Lesbian and bisexual women’s experiences of aversion therapy in England

A new open-access article in History of the Human Sciences will interest AHP readers: “Lesbian and bisexual women’s experiences of aversion therapy in England,” Helen Spandler and Sarah Carr. Abstract:

This article presents the findings of a study about the history of aversion therapy as a treatment technique in the English mental health system to convert lesbians and bisexual women into heterosexual women. We explored published psychiatric and psychological literature, as well as lesbian, gay, and bisexual archives and anthologies. We identified 10 examples of young women receiving aversion therapy in England in the 1960s and 1970s. We situate our discussion within the context of post-war British and transnational medical history. As a contribution to a significantly under-researched area, this article adds to a broader transnational history of the psychological treatment of marginalised sexualities and genders. As a consequence, it also contributes to LGBTQIA+?history, the history of medicine, and psychiatric survivor history. We also reflect on the ethical implications of the research for current mental health practice.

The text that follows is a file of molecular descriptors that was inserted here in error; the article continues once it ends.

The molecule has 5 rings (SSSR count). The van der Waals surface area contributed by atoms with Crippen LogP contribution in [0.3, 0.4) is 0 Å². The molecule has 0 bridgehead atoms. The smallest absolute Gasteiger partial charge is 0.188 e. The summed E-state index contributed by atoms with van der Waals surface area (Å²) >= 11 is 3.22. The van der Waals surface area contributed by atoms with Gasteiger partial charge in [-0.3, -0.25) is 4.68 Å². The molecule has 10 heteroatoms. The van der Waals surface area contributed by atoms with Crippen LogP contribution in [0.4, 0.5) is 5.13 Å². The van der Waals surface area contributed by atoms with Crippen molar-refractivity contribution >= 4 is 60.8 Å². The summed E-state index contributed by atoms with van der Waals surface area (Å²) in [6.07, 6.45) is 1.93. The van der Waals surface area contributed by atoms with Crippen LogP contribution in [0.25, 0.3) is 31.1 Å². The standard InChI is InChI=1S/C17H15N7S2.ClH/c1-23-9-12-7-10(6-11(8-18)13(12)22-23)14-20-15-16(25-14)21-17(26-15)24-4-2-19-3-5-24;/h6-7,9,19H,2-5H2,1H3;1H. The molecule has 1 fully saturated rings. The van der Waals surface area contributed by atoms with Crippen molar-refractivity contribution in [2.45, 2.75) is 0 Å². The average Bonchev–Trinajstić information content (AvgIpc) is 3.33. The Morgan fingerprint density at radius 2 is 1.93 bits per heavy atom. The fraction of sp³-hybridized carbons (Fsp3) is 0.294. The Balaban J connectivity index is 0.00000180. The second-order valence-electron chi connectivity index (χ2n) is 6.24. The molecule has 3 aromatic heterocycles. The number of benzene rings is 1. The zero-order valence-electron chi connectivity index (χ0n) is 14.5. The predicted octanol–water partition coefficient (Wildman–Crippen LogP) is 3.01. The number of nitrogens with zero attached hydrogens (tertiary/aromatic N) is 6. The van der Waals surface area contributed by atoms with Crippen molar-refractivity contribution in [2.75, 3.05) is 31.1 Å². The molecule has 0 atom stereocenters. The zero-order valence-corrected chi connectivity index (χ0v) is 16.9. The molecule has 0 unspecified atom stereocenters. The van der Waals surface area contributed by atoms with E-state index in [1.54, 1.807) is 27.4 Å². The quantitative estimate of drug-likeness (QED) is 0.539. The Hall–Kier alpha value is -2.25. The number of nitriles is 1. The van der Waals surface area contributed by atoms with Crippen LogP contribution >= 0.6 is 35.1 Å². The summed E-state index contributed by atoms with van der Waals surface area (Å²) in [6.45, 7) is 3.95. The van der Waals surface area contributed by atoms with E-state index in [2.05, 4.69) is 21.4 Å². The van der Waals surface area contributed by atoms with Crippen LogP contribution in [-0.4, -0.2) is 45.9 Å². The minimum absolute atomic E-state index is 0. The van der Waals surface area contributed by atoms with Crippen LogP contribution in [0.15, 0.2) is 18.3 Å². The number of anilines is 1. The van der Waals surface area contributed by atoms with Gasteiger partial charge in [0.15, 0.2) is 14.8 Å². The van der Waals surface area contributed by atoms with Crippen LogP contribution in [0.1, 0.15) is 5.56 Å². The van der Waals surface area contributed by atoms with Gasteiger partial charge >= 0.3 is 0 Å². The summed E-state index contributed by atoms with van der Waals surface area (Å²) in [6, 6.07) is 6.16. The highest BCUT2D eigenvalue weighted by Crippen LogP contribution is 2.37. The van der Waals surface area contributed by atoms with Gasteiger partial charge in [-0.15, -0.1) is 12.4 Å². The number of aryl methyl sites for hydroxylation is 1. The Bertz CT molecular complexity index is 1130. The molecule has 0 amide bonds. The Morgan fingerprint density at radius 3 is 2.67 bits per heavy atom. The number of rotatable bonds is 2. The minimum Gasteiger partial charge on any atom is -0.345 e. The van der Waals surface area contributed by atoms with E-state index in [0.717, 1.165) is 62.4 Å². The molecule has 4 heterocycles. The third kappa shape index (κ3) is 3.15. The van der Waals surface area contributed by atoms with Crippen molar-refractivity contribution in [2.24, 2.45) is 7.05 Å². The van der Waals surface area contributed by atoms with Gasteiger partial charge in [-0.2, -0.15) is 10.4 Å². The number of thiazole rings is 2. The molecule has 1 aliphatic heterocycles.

About Jacy Young

Jacy Young is a professor at Quest University Canada. A critical feminist psychologist and historian of psychology, she is committed to critical pedagogy and public engagement with feminist psychology and the history of the discipline.

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